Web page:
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My lectures

  1. 1. CS101 Introduction to Computing Lecture 2 Evolution of Computing
  2. 2. During the Last Lecture … <ul><li>We learnt about the Analytical Engine - the first general-purpose, digital computer – and its inventor Charles Babbage </li></ul><ul><li>We had a discussion about the key strengths ( speed, do not get bored ) and weaknesses ( pattern recognition, innovative ideas ) of the modern computer </li></ul>
  3. 3. Today’s Goal <ul><li>To learn about the evolution of computing </li></ul><ul><li>To recount the important milestones and the key events </li></ul><ul><li>To learn about the steps that took us from Babbage’s idea of the Analytical Engine to today’s ultra-smart hand held computers </li></ul>
  4. 4. But first, why should we spend time on recounting the events of the past Why not just talk about what is happening in computing now and what is going to happen in the future ? Why?
  5. 5. <ul><li>If you do not learn from the history, your condemned to repeat it </li></ul><ul><li>Recounting the events of the past provides an excellent opportunity to: </li></ul><ul><ul><li>learn lessons </li></ul></ul><ul><ul><li>discover patterns of evolution , and </li></ul></ul><ul><ul><li>use them in the future </li></ul></ul><ul><li>If we learn from history well, we will: </li></ul><ul><ul><li>neither repeat the mistakes of the past </li></ul></ul><ul><ul><li>nor would we waste time re-inventing what already has been invented </li></ul></ul>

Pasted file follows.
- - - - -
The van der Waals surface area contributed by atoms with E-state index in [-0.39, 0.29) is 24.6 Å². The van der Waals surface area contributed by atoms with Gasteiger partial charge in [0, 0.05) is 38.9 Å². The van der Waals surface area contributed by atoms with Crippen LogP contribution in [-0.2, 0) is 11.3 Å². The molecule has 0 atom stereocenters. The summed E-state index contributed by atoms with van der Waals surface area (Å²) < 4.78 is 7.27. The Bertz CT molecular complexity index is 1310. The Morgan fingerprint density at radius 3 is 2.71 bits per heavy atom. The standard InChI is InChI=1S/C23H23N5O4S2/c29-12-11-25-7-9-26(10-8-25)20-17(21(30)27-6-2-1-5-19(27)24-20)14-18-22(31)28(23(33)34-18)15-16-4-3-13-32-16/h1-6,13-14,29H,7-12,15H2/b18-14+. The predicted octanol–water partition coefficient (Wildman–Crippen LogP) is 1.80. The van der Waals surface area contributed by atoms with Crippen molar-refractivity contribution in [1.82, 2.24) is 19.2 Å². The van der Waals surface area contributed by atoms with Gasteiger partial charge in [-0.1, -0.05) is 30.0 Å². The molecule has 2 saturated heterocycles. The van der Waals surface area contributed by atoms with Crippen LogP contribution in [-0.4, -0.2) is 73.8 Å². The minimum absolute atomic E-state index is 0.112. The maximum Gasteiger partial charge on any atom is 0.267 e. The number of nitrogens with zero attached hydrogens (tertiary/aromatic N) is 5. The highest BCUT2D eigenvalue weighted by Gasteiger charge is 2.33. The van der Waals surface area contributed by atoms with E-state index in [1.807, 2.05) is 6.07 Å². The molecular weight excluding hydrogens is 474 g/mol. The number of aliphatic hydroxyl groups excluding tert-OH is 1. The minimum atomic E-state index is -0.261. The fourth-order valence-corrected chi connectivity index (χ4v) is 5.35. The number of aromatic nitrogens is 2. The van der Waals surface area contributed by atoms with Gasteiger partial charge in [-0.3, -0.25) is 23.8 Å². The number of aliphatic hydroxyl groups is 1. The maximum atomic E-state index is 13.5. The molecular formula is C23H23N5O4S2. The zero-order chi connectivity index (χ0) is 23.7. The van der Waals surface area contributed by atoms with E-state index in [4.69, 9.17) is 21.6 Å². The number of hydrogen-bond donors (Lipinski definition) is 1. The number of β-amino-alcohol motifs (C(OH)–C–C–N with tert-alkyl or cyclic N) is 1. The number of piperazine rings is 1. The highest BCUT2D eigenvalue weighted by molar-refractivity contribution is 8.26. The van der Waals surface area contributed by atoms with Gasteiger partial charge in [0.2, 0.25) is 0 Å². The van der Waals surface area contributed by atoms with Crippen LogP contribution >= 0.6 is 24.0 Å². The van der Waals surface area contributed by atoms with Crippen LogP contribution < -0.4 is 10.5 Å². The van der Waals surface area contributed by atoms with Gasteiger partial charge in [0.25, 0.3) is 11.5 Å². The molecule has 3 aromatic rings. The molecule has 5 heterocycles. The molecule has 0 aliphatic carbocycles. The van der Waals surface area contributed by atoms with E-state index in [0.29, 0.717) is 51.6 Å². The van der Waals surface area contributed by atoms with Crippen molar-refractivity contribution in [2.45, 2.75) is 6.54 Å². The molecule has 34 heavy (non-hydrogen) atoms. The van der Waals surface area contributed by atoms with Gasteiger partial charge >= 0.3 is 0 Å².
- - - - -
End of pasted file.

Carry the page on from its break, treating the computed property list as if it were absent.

6. 6. Babbage’s Analytical Engine - 1833 <ul><li>Mechanical, digital, general-purpose </li></ul><ul><li>Was crank-driven </li></ul><ul><li>Could store instructions </li></ul><ul><li>Could perform mathematical calculations </li></ul><ul><li>Could store information permanently in punched cards </li></ul>
  7. 7. Click here to see the picture of punched card
  8. 8. Punched Cards - 1801 <ul><li>Initially had no relationship with computers </li></ul><ul><li>Invented by a Frenchman named Joseph-Marie Jacquard for storing weaving patterns for automated textile looms (“khuddian”) </li></ul><ul><li>Their value for storing computer-related information was later realized by the early computer builders </li></ul><ul><li>Punched cards were replaced my magnetic storage only in the early 1950s </li></ul>
  9. 9. Protests Against Jacquard’s Invention <ul><li>Hand weavers saw the automatic loom as a threat to their livelihood </li></ul><ul><li>They burned several of the new machines </li></ul><ul><li>A few weavers even physically assaulted Jacquard </li></ul>
  10. 10. Turing Machine - 1936 <ul><li>Alan Turing of Cambridge University presented his idea of a theoretically simplified but fully capable computer, now known as the “Turing Machine” </li></ul><ul><li>The concept of this machine, which could theoretically perform any mathematical computation , was very important in the future development of the computer </li></ul><ul><li>You will learn about the details of the “Turing Machine” in your advanced Computer Science courses </li></ul>